As we began our home stretch, the final thousand miles back to London, I’m beginning to understand why most travelogues seem to follow the Fibonacci principle: they start off slowly, with tiny chunks of journey described in finest of details, only to end with swathes of land covered at the speed of light, from one major point to another, almost without stopping.
Not that inability to stay equally focused on all the minor details for months is the only reason why we speed through the remainder of Caithness and Sutherland in a day. We are trying to reach Inverness before the van finally breaks down; we can feel it in the vibrations – it won’t last long. So, sadly, we pass most of the attractions along the way, including almost all the stops on the enigmatic Pictish Trail, and several signs pointing to standing stones, cairns, stone circles, including the aptly named Hill o’ Many Stanes.
If it’s not visible from the A9 (one of the most challenging highways in UK as it is – we suddenly remember the place where we had to double-take five years ago, in a van with considerably weaker engine: the dreaded Berriedale Braes, a monstrous, winding slope, 13% both ways), it’s not on our itinerary. That doesn’t mean we see nothing: on the contrary, the road passes a fair number of castles – ruined or standing, the largest of them, at Dunrobin, resembling something straight out of a Disney theme park – distilleries, and even a finely preserved broch near Golspie. There’s also quite a few massive monuments adorning the peaks of the hills we pass, some simple statues, some more complex and abstract, all terribly out of place in this raw, fierce, green-brown landscape. The distilleries are where we make brief stops, to let the wheels cool down; it’s weekend, so they are mostly closed, but we make notes of their names – we’ll be trying them all later: Old Pulteney (we had tried this one – strong iodine and seaweed, like the final sip of Laphroaig), Clynelish (the only open shop, the malt is so perfect – sweet and fruity, almost treacle-like – we buy half a bottle instantly to keep us warm later), the ubiquitous Glenmorangie, Dalmore…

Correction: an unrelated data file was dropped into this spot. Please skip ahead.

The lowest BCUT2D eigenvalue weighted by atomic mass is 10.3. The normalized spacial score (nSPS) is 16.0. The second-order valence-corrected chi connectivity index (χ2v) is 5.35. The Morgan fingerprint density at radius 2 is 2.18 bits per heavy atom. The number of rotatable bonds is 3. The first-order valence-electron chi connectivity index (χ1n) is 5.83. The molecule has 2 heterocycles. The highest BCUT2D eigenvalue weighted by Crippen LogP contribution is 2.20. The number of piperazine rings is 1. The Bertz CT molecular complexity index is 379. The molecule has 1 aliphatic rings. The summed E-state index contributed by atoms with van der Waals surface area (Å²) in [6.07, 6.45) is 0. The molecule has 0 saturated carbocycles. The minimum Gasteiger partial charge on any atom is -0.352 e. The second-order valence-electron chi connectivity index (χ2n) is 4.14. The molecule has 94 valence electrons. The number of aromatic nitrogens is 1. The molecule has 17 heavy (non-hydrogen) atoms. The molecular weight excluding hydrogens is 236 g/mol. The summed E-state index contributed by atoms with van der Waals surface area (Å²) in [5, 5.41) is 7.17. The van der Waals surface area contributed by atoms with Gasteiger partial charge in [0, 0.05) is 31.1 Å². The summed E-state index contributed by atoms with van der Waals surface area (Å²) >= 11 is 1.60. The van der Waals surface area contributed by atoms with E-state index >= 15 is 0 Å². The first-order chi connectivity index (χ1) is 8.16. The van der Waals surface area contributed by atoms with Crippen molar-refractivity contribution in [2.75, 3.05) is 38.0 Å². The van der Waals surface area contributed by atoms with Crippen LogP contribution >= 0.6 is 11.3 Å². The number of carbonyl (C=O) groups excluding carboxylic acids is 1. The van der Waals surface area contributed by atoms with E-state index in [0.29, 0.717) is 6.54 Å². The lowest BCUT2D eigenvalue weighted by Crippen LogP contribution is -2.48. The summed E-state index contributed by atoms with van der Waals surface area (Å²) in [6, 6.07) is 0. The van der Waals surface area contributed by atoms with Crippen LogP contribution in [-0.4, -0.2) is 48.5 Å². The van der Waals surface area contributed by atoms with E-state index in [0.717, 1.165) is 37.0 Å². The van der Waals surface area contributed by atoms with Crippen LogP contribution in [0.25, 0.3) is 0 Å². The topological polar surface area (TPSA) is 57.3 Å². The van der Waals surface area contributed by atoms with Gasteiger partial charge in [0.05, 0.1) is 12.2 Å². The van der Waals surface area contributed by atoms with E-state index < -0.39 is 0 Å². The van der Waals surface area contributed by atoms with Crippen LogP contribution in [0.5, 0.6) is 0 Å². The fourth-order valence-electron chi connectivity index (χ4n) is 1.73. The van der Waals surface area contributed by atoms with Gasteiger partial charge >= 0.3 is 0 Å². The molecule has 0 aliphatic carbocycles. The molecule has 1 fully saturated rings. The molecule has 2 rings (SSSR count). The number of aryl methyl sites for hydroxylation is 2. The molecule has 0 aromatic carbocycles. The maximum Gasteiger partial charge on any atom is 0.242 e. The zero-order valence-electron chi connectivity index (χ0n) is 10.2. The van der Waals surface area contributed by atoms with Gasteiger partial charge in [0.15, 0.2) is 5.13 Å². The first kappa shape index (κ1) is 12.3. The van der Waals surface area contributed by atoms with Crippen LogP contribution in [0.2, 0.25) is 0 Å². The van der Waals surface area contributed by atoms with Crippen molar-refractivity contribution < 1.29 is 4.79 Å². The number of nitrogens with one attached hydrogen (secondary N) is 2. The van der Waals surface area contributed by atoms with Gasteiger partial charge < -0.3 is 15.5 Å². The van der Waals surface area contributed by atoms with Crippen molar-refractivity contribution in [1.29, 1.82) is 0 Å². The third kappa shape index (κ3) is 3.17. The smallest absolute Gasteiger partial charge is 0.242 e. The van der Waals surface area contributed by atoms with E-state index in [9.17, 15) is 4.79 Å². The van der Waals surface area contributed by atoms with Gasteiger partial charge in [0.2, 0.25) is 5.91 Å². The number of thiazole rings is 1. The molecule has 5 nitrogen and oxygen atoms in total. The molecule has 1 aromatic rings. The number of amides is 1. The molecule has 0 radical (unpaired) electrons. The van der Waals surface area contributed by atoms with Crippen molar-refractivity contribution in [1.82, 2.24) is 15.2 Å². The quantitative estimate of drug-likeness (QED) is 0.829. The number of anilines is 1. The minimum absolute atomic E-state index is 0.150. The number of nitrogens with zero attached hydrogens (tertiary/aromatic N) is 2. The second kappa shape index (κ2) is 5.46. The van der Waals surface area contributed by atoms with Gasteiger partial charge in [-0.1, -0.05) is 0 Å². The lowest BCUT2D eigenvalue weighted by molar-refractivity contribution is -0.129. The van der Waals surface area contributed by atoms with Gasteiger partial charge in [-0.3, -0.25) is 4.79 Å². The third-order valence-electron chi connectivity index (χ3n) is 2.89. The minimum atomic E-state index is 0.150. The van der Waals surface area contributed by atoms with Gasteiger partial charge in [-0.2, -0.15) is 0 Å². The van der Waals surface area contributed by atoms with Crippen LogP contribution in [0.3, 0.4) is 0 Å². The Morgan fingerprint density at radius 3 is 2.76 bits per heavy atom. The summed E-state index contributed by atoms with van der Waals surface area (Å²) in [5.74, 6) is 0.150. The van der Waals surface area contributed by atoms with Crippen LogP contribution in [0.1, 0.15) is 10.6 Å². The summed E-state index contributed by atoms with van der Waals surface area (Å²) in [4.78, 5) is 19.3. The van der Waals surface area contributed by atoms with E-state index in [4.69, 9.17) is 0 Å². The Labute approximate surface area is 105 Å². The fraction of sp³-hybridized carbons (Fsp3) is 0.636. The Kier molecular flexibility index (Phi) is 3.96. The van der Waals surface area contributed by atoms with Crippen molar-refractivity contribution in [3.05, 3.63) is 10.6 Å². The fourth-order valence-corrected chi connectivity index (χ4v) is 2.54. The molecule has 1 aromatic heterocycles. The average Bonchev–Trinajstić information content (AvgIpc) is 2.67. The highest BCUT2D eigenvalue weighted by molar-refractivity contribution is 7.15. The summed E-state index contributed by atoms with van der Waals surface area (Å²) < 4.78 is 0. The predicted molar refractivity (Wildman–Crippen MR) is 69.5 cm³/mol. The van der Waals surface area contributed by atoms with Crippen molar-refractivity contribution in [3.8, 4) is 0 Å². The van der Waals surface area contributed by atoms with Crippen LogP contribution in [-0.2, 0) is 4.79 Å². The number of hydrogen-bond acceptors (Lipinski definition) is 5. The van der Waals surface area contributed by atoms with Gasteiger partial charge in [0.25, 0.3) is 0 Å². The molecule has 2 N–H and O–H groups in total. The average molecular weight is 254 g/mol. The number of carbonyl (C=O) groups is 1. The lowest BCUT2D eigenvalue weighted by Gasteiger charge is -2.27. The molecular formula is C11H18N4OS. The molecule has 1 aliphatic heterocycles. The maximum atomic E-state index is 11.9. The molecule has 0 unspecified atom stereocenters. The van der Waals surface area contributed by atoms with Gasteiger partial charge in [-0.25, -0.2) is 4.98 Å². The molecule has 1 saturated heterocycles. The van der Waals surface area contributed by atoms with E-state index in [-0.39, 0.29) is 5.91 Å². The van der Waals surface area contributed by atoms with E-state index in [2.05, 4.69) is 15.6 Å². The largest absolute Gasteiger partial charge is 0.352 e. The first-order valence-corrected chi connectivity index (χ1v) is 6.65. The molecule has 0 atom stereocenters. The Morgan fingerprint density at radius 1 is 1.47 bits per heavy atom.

One place we do make a longer stop at is at Badbea; from a car park not far from Berridale, a narrow path through heathers takes us to a steep cliffside, scattered with ruins of old croft cottages. This, and a stone memorial built by the descendants of one of the inhabitants, is all that remains of a village of Badbea, the symbol of Clearances.
Known euphemistically as “Improvements”, the Clearances saw thousands of Highland Scots removed from their small crofts, to make place for sheep and modern (by Victorian standards), intensive agriculture and industry. Those who refused to slave away at factories, coal mines and harbours, were given a simple choice: either leave the country (which most of them did, thus ensuring places like Canada and New Zealand had their share of Highland blood) or relocate to villages like Badbea. Not quite yet a concentration camp, but getting there, Badbea was positioned on a wind-swept cliffside, so dangerous and inhospitable, as the rumour had it, that the women working the fields had to tether not only their livestock, but their children, to prevent them being blown off by the wind. Having seen what the Atlantic wind gale can do, I find the story rather plausible.